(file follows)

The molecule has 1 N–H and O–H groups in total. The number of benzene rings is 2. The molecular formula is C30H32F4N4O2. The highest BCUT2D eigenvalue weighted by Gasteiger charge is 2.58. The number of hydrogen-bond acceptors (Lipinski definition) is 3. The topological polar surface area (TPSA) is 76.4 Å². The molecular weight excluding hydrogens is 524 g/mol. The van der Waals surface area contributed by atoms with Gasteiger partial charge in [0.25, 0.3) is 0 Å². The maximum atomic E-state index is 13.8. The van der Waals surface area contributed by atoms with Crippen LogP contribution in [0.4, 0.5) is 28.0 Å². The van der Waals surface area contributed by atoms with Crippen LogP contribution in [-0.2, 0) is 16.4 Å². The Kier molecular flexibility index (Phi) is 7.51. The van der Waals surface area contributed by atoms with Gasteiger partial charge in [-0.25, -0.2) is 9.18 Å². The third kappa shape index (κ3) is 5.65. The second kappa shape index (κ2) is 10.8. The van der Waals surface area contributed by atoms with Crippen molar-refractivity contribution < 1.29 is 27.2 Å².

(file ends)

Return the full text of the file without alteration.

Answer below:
The molecule has 1 N–H and O–H groups in total. The number of benzene rings is 2. The molecular formula is C30H32F4N4O2. The highest BCUT2D eigenvalue weighted by Gasteiger charge is 2.58. The number of hydrogen-bond acceptors (Lipinski definition) is 3. The topological polar surface area (TPSA) is 76.4 Å². The molecular weight excluding hydrogens is 524 g/mol. The van der Waals surface area contributed by atoms with Gasteiger partial charge in [0.25, 0.3) is 0 Å². The maximum atomic E-state index is 13.8. The van der Waals surface area contributed by atoms with Crippen LogP contribution in [0.4, 0.5) is 28.0 Å². The van der Waals surface area contributed by atoms with Crippen LogP contribution in [-0.2, 0) is 16.4 Å². The Kier molecular flexibility index (Phi) is 7.51. The van der Waals surface area contributed by atoms with Gasteiger partial charge in [-0.25, -0.2) is 9.18 Å². The third kappa shape index (κ3) is 5.65. The second kappa shape index (κ2) is 10.8. The van der Waals surface area contributed by atoms with Crippen molar-refractivity contribution < 1.29 is 27.2 Å².